If I had been a long-term property owner and lived in my residence in Breck, and had a short-term rental permit for the loft over the garage, I also might want to sue. Because Breck's new rules just decreased my property value (because upon selling, the permit is not transferable to the new owner.) This decrease in value is a "taking" of the government against my property.
 

Philpug

Notorious P.U.G.
Admin
SkiTalk Tester
Joined
Nov 1, 2015
Posts
42,251
Location
Reno, eNVy
Today I received a mailing from Colorado Property Owners for Property Rights asking for money to sue Breckenridge. Obviously this is an organization formed by non-resident greedy bastards.

I am not sure I am willing to blanketly call them greedy bastards resident or not. Was the law there when they purchased the property or did it change? And I agree, from what I hear, Breckenridge has done a great job in this area.
 

dbostedo

Asst. Gathermeister
Moderator
Contributor
SkiTalk Supporter
Joined
Feb 9, 2016
Posts
17,741
Location
75% Virginia, 25% Colorado
Was the law there when they purchased the property or did it change?
It changed almost 2 years ago, and affected all homeowners who are short-term renting (STR). The goal in Summit county is to reduce the number of short term rental units by some number (I want to say reduce by 40% over the next 10 years, but I can't find where I read that). And I don't think anyone who bought before the law was in effect has lost the ability to rent their place, but I'm not 100% on that. There were some county actions in 2022 - it's possible there are some owners that did not have STR licenses, and were then unable to get them but assumed they could when they bought.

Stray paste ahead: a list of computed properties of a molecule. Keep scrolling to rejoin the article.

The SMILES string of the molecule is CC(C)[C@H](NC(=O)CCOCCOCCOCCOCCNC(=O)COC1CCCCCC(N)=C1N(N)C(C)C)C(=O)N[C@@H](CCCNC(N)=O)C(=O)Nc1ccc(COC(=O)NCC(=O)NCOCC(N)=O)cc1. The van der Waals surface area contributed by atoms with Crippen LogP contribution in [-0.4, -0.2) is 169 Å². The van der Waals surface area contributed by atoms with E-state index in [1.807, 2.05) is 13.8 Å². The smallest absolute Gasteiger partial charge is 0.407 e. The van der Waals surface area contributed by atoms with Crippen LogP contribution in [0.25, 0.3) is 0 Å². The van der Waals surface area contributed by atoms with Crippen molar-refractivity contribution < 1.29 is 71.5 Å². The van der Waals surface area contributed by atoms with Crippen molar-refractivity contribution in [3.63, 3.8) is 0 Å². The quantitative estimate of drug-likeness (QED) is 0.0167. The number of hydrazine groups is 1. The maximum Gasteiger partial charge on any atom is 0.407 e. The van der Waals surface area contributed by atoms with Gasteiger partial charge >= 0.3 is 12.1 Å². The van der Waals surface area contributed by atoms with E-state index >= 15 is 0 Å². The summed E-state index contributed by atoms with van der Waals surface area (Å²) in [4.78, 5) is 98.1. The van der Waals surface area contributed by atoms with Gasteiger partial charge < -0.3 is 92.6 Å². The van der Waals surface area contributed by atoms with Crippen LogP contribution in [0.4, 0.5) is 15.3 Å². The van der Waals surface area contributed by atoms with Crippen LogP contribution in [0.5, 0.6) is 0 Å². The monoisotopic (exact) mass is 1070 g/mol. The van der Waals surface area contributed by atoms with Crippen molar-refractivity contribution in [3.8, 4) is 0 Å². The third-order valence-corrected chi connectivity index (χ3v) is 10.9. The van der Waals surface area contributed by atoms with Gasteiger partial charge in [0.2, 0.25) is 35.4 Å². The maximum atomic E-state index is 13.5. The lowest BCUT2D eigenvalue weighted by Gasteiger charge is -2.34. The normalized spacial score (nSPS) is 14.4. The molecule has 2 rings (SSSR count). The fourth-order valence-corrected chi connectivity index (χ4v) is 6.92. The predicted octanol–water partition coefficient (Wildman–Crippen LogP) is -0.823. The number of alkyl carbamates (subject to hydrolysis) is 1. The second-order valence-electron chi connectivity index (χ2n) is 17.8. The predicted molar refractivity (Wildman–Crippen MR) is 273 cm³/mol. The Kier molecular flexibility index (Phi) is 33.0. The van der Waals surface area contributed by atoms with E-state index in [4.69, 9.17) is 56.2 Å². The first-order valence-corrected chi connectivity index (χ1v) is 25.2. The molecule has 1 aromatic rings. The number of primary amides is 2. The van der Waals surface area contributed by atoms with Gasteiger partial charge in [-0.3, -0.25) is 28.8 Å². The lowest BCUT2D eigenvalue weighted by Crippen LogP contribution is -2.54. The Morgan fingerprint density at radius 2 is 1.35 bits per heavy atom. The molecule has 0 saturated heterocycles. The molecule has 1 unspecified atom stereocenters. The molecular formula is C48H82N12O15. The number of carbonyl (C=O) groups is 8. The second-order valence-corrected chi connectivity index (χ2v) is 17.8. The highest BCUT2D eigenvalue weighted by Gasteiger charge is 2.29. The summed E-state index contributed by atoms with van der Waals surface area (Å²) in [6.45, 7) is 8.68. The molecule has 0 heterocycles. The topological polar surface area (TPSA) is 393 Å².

It's an effort to let more people live closer to communities they work in, and is actually meant to drive down the sale prices of properties that can't be short-term rented, as well as reducing renters and having more regular residents. And that seems to be occurring if you watch properties and prices in various areas (though it's not a lot of data yet, against the normal market fluctuations). Consquently, it's also holding up prices for places that are in zones (close to the resorts primarily) that CAN be short term rented by new owners.

The policy is driven, as noted in the OP, by STR property values and rates skyrocketing in the last few years, based on visitor numbers combined with more people buying places in order to mainly rent them out. I believe something like 30% of ALL housing in the county is being short-term rented. Which is a lot more housing than just what would be considered resort housing or vacation places.